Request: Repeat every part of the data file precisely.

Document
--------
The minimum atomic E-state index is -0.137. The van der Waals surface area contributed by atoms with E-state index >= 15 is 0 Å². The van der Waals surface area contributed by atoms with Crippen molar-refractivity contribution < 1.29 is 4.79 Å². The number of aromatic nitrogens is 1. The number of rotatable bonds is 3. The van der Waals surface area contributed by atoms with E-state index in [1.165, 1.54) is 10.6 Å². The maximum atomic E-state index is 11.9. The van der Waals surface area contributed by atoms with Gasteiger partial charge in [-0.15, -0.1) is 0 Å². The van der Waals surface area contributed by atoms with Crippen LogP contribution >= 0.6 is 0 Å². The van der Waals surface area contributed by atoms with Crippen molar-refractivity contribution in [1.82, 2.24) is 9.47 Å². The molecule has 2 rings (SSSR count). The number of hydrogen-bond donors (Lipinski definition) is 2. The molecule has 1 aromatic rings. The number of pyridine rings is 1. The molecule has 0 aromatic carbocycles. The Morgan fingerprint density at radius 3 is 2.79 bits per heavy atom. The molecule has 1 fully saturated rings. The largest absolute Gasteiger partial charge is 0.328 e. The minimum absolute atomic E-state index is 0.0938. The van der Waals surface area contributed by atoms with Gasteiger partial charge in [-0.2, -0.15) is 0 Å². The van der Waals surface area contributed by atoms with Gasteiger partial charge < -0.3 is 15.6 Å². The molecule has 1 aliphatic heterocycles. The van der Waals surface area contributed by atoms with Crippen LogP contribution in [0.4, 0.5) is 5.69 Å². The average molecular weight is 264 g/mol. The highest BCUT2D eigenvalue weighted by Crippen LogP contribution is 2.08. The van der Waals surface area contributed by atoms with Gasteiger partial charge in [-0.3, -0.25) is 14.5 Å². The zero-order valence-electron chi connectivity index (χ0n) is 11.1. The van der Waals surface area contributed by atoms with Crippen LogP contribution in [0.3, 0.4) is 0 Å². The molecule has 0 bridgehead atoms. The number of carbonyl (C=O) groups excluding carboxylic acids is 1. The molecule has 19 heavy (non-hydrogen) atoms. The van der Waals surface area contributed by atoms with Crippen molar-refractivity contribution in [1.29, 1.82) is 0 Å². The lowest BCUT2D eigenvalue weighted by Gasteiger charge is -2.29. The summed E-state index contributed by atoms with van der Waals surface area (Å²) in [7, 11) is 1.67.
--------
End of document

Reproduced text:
The minimum atomic E-state index is -0.137. The van der Waals surface area contributed by atoms with E-state index >= 15 is 0 Å². The van der Waals surface area contributed by atoms with Crippen molar-refractivity contribution < 1.29 is 4.79 Å². The number of aromatic nitrogens is 1. The number of rotatable bonds is 3. The van der Waals surface area contributed by atoms with E-state index in [1.165, 1.54) is 10.6 Å². The maximum atomic E-state index is 11.9. The van der Waals surface area contributed by atoms with Gasteiger partial charge in [-0.15, -0.1) is 0 Å². The van der Waals surface area contributed by atoms with Crippen LogP contribution >= 0.6 is 0 Å². The van der Waals surface area contributed by atoms with Crippen molar-refractivity contribution in [1.82, 2.24) is 9.47 Å². The molecule has 2 rings (SSSR count). The number of hydrogen-bond donors (Lipinski definition) is 2. The molecule has 1 aromatic rings. The number of pyridine rings is 1. The molecule has 0 aromatic carbocycles. The Morgan fingerprint density at radius 3 is 2.79 bits per heavy atom. The molecule has 1 fully saturated rings. The largest absolute Gasteiger partial charge is 0.328 e. The minimum absolute atomic E-state index is 0.0938. The van der Waals surface area contributed by atoms with Gasteiger partial charge in [-0.2, -0.15) is 0 Å². The van der Waals surface area contributed by atoms with Gasteiger partial charge < -0.3 is 15.6 Å². The molecule has 1 aliphatic heterocycles. The van der Waals surface area contributed by atoms with Crippen LogP contribution in [0.4, 0.5) is 5.69 Å². The average molecular weight is 264 g/mol. The highest BCUT2D eigenvalue weighted by Crippen LogP contribution is 2.08. The van der Waals surface area contributed by atoms with Gasteiger partial charge in [-0.3, -0.25) is 14.5 Å². The zero-order valence-electron chi connectivity index (χ0n) is 11.1. The van der Waals surface area contributed by atoms with Crippen LogP contribution in [0.3, 0.4) is 0 Å². The molecule has 0 bridgehead atoms. The number of carbonyl (C=O) groups excluding carboxylic acids is 1. The molecule has 19 heavy (non-hydrogen) atoms. The van der Waals surface area contributed by atoms with Crippen molar-refractivity contribution in [1.29, 1.82) is 0 Å². The lowest BCUT2D eigenvalue weighted by Gasteiger charge is -2.29. The summed E-state index contributed by atoms with van der Waals surface area (Å²) in [7, 11) is 1.67.